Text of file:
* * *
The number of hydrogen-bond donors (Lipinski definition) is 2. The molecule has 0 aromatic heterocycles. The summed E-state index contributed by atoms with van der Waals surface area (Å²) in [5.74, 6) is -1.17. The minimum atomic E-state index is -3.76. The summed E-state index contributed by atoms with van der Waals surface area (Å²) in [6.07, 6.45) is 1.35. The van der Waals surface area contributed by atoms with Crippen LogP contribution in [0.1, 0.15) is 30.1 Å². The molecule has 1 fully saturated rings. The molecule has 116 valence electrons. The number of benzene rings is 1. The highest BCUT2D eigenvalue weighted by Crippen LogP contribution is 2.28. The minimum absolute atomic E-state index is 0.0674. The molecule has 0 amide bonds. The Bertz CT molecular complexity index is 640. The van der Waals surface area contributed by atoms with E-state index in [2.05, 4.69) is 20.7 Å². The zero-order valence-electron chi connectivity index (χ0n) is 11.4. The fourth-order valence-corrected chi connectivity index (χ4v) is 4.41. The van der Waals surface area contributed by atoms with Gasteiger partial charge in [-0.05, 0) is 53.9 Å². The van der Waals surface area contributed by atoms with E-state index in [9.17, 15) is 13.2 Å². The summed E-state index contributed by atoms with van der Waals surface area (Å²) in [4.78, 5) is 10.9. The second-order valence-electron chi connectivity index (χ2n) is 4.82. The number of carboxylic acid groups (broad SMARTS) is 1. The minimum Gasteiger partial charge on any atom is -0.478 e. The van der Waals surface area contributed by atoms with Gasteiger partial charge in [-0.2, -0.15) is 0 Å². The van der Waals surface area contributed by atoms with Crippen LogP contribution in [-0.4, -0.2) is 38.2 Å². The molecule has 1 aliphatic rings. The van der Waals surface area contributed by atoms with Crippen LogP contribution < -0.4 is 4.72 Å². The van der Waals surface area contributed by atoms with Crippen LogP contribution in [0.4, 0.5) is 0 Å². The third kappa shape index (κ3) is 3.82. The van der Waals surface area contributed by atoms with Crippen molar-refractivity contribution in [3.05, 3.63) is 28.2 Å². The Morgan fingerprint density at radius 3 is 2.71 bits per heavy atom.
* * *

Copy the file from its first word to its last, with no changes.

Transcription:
The number of hydrogen-bond donors (Lipinski definition) is 2. The molecule has 0 aromatic heterocycles. The summed E-state index contributed by atoms with van der Waals surface area (Å²) in [5.74, 6) is -1.17. The minimum atomic E-state index is -3.76. The summed E-state index contributed by atoms with van der Waals surface area (Å²) in [6.07, 6.45) is 1.35. The van der Waals surface area contributed by atoms with Crippen LogP contribution in [0.1, 0.15) is 30.1 Å². The molecule has 1 fully saturated rings. The molecule has 116 valence electrons. The number of benzene rings is 1. The highest BCUT2D eigenvalue weighted by Crippen LogP contribution is 2.28. The minimum absolute atomic E-state index is 0.0674. The molecule has 0 amide bonds. The Bertz CT molecular complexity index is 640. The van der Waals surface area contributed by atoms with E-state index in [2.05, 4.69) is 20.7 Å². The zero-order valence-electron chi connectivity index (χ0n) is 11.4. The fourth-order valence-corrected chi connectivity index (χ4v) is 4.41. The van der Waals surface area contributed by atoms with Gasteiger partial charge in [-0.05, 0) is 53.9 Å². The van der Waals surface area contributed by atoms with E-state index in [9.17, 15) is 13.2 Å². The summed E-state index contributed by atoms with van der Waals surface area (Å²) in [4.78, 5) is 10.9. The second-order valence-electron chi connectivity index (χ2n) is 4.82. The number of carboxylic acid groups (broad SMARTS) is 1. The minimum Gasteiger partial charge on any atom is -0.478 e. The van der Waals surface area contributed by atoms with Gasteiger partial charge in [-0.2, -0.15) is 0 Å². The van der Waals surface area contributed by atoms with Crippen LogP contribution in [-0.4, -0.2) is 38.2 Å². The molecule has 1 aliphatic rings. The van der Waals surface area contributed by atoms with Crippen LogP contribution < -0.4 is 4.72 Å². The van der Waals surface area contributed by atoms with Crippen LogP contribution in [0.4, 0.5) is 0 Å². The third kappa shape index (κ3) is 3.82. The van der Waals surface area contributed by atoms with Crippen molar-refractivity contribution in [3.05, 3.63) is 28.2 Å². The Morgan fingerprint density at radius 3 is 2.71 bits per heavy atom.